On a day traditionally associated with paying taxes, the House passed a draconian budget plan that Congress had been tossing back and forth for weeks.
And, thanks to last year’s midterm election, 83 new Republican members of Congress were able to get this budget bill through, despite the absence of a single Democrat vote in favor of it. This must be what House speaker John Boehner thinks is a mandate.
As the Associated Press reports, this “nonbinding plan” sets the table for more than $6 trillion in cuts over the next decade, and ones that the House majority party likes to think of as cuts to entitlements. Importantly, not one single corporate entitlement, or subsidy, that would fall under the umbrella of “tax expenditures” in the budget is on the table. Everything else including Medicare, Education, and Social Security is. House Republicans shouted down Mr. Obama’s proposal to cut $77 billion from the defense budget.
As the president indicated in his budget speech on Wednesday, it should be clear to everyone by now that the plan proposed by Rep. Paul Ryan, Republican of Wisconsin, is not about reducing the deficit, but finalizing not just tax cuts for the rich, but taking from the poor to get them. For Paul Ryan’s circle of followers, the Pentagon and federal subsidies to the nuclear power industry, the oil companies, and Walmart are non-negotiable.
The devil is indeed in the details. The House spending plan to cut “entitlements” targets the poor in ways that would make even Machiavelli blush. According to the AP, spending cuts are in store for other social safety net programs like food stamps.
Don’t be deceived. The so-called voucher-system for Medicare is code for privatizing Medicare. Essentially, vouchers are the equivalent of store coupons. The federal government would get to choose where they’re redeemable, so it means another big payday for insurance companies, and yet bigger bonuses for chief executives of health management organizations.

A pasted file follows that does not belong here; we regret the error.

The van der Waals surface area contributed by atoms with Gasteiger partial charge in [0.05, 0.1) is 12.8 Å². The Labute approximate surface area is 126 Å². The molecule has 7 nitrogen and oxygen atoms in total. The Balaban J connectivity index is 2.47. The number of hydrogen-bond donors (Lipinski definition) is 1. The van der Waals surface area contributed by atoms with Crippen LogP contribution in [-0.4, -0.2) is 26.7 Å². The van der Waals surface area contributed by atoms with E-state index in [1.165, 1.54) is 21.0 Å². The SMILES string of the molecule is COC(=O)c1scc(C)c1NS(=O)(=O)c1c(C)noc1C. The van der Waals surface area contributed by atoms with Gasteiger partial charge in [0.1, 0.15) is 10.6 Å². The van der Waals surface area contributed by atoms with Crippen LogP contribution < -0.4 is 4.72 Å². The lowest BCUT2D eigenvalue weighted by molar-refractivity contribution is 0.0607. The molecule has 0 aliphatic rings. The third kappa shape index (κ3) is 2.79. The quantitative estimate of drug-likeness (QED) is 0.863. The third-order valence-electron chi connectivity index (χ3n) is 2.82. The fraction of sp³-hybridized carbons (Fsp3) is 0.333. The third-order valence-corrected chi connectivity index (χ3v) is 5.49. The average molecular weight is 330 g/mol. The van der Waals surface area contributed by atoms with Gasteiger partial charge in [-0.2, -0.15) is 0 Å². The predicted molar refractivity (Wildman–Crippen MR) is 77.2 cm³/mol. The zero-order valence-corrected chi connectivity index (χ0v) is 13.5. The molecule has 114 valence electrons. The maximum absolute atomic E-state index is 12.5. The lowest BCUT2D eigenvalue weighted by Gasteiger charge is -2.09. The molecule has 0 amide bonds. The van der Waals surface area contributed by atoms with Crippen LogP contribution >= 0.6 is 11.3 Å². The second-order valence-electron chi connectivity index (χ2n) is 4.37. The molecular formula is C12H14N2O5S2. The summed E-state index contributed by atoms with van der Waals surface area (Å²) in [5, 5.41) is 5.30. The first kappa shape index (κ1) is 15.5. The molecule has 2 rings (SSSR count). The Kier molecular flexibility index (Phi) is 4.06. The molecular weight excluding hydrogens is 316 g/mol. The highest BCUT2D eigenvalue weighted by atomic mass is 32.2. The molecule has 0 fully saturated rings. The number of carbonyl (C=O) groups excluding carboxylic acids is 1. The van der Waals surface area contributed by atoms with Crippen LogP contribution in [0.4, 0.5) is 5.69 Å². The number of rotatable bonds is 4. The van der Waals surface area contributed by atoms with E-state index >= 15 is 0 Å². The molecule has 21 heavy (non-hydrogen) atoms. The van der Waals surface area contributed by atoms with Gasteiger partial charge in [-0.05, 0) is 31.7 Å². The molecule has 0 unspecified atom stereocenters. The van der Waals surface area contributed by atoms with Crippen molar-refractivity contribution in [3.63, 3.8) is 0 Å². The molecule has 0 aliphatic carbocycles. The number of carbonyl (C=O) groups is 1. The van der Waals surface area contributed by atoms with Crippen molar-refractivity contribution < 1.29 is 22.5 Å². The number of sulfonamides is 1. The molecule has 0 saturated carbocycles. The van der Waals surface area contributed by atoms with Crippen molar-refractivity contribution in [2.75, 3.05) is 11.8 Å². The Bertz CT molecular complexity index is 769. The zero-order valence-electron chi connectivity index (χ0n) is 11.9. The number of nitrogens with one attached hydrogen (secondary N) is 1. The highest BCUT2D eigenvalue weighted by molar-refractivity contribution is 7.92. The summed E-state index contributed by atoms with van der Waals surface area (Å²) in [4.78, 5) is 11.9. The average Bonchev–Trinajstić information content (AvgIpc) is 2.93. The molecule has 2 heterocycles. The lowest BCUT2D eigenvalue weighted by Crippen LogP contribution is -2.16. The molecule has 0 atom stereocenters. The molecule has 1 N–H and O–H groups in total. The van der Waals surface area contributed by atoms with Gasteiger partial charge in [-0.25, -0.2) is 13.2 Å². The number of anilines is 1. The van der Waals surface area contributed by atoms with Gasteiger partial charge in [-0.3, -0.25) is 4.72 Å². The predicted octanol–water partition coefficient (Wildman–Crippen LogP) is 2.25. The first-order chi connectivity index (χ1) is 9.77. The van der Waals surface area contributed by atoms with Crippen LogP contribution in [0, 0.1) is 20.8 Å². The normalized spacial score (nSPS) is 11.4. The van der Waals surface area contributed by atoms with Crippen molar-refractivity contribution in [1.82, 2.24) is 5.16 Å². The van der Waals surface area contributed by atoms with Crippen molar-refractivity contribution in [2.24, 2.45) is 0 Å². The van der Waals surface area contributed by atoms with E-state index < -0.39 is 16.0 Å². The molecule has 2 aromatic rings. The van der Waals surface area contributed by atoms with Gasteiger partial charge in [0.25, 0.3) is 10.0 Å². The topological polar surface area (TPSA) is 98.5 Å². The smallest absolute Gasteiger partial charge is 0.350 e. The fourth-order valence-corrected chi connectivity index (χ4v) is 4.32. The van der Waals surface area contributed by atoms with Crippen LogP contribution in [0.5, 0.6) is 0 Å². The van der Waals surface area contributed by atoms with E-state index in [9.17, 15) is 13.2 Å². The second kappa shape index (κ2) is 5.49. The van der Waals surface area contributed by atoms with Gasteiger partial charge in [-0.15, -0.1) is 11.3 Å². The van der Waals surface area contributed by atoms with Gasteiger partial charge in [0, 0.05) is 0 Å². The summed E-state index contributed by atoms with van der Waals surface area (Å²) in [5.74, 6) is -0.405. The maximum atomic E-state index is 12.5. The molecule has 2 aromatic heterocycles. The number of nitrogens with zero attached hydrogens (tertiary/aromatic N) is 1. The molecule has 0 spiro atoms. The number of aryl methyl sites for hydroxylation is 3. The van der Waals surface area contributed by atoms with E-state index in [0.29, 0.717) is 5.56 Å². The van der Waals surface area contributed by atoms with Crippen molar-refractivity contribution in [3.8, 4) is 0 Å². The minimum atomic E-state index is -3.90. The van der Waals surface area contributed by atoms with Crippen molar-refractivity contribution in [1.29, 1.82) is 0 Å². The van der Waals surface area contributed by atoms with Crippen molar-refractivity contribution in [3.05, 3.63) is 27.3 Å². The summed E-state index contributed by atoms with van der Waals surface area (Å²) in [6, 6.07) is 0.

What’s more, the Ryan voucher plan is just a warm-up exercise for privatizing Social Security which is the only pet project George W. Bush didn’t complete in his eight-year reign.
Given that even the U.S. dollar isn’t stable, it’s fair to say that the vouchers wouldn’t be worth the paper they were printed on. More importantly, this approach would force people to invest in private insurance companies which are, as the president suggested, the root of the problem in the first place. Turning this country’s financially disenfranchised over to usurers is like suggesting that they take their savings to the pawnshop.
Mr. Ryan’s plan would not only finalize Bush era tax cuts to the rich, but institutionalize poverty by radically curtailing access to those programs that ensure equal opportunity for quality health care and education.
Bottom line: Without increasing taxes, there is no way the budget deficit can be resolved. Mr. Ryan knows this. He’s no fool. His concern, and that of his Republican cohorts, is not raising taxes, but raising taxes on those who go to his country club. Even the president is kowtowing to the interests of the corporations, the same corporations the Supreme Court ruled for in Citizens United, when he acquiesces to lowering the corporate tax rate from 35 percent to 28 percent. Aren’t corporations already making too much, Mr. President?